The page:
After removal of Ali Abd Allah Salih, the government of Yemen tried to satisfy people of Yemen, but it did not happen and the people of Yemen protested again. These protests which were backed by Houthis of Yemen reached their climax in the summer of 2014. People had three requests: dismissal of the corrupted government, cancellation of the order of freeing fuel and implementation the outcomes of National Dialogue Conference. Finally, Houthis could draw the government to dialogue after taking important parts of Sana'a, the capital of Yemen.
The final agreement for solving the recent crisis in Yemen between the president and leader of Ansar Allah was made on September 20, 2014 under supervision of Jamal Binomar, the United Nations Special Adviser. According to this agreement, government of Basindawa was dismissed and by taking the political power by Ansar Allah, a new government was established the prime minister of which was Khalid Bahah. However, events went on so that Khalid Bahah resigned and Mansur Hadi went to Sana'a from Aden which was followed by reaction of Houthis and finally Mansur Hadi escaped to Saudi Arabia and they attacked Yemen in the morning of March 25, 2015 under the pretext of supporting the resigned president of Yemen.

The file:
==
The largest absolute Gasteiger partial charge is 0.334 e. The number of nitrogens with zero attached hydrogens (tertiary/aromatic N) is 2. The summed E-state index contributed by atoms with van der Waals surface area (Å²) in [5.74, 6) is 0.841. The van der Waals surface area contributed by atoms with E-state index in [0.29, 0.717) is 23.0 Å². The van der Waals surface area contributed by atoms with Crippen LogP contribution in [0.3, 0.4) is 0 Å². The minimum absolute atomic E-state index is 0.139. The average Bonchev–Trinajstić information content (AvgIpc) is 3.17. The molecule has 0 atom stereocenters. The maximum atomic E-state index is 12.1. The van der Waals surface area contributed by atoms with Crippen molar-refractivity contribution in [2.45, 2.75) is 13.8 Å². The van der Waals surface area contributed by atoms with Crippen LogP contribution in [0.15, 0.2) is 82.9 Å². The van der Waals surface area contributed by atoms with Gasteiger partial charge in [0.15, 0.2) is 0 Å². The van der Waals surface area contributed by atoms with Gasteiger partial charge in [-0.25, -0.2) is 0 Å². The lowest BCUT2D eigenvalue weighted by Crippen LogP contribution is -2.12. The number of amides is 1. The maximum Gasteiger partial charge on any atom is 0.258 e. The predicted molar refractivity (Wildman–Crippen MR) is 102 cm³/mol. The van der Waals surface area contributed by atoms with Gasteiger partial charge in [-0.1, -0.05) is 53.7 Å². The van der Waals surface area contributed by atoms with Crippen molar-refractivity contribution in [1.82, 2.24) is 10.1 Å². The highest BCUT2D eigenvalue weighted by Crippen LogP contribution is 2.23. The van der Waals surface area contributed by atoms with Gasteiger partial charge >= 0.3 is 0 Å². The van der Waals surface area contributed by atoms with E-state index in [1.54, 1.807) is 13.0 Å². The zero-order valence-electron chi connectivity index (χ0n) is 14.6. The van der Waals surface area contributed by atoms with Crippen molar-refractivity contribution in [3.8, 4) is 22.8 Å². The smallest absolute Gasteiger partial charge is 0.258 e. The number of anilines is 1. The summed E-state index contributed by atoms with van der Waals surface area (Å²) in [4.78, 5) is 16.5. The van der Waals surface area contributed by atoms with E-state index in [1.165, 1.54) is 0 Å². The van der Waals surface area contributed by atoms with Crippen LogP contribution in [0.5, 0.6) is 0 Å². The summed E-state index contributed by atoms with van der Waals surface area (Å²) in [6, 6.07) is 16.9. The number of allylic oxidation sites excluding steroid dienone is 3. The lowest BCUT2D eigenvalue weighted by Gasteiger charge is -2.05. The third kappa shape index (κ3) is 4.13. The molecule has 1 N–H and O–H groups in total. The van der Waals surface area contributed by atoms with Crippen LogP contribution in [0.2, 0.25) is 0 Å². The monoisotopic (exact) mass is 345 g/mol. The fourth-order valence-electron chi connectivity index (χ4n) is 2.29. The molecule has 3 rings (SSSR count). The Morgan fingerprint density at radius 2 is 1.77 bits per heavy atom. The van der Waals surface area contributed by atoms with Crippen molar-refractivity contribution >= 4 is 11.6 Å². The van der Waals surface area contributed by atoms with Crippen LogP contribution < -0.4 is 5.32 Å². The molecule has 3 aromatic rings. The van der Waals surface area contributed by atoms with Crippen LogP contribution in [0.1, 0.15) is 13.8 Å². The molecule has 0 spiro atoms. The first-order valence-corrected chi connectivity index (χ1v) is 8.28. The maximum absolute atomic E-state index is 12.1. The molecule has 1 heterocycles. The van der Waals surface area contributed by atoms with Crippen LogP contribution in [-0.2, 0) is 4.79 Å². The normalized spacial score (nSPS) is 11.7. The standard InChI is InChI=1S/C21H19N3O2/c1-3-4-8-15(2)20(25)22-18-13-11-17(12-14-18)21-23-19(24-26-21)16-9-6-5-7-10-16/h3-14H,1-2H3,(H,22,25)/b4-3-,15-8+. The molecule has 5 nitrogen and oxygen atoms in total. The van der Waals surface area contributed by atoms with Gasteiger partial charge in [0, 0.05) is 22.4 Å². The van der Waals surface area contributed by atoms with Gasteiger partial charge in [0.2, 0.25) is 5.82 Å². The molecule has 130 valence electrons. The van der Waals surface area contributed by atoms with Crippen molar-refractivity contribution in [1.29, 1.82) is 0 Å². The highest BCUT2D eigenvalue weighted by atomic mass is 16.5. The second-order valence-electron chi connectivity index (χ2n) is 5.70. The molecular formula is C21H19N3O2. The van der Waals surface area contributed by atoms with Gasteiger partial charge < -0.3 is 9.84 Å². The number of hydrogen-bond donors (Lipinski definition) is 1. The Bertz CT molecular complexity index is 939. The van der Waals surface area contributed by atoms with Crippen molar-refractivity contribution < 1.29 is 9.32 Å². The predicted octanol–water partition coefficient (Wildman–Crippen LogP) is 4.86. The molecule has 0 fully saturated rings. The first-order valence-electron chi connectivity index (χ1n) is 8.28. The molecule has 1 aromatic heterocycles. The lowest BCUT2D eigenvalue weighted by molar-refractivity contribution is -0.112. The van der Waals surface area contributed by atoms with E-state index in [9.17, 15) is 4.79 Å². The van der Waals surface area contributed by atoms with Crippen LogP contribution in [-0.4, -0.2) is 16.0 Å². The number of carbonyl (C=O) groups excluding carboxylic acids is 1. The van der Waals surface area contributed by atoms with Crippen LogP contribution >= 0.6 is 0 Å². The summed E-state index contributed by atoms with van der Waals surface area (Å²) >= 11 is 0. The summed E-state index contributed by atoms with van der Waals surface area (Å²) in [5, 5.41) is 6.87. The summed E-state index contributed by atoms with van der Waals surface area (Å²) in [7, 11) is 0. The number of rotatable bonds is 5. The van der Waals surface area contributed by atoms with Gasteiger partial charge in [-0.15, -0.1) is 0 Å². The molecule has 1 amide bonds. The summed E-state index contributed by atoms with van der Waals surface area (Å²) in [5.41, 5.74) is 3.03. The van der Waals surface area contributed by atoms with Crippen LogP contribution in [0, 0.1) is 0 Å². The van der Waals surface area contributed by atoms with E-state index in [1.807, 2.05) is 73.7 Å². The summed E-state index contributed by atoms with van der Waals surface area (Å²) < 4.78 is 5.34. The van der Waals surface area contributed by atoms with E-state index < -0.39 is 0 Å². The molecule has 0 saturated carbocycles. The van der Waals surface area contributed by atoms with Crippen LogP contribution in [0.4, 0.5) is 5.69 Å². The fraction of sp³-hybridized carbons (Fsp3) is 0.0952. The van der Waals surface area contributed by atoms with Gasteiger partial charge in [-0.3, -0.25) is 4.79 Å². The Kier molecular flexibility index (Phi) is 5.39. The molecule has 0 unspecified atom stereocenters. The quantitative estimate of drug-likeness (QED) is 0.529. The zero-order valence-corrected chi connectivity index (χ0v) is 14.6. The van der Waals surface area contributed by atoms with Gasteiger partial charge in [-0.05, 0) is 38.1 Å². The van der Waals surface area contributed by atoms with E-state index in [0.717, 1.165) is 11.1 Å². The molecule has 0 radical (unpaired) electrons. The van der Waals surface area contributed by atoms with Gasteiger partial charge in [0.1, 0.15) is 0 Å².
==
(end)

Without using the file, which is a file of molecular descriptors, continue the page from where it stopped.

Currently, there are wars almost in all the regions of Yemen.
Saudi Arabia's Attack
- Main article: Saudi Arabia's Attack to Yemen
Following the resignation of the president of Yemen in 2015 and escaping to Saudi Arabia, Saudi Arabia, Egypt and nine other countries launched airstrike in Yemen in support of him.
- The material for writing this article is mainly taken from یمن in Farsi WikiShia.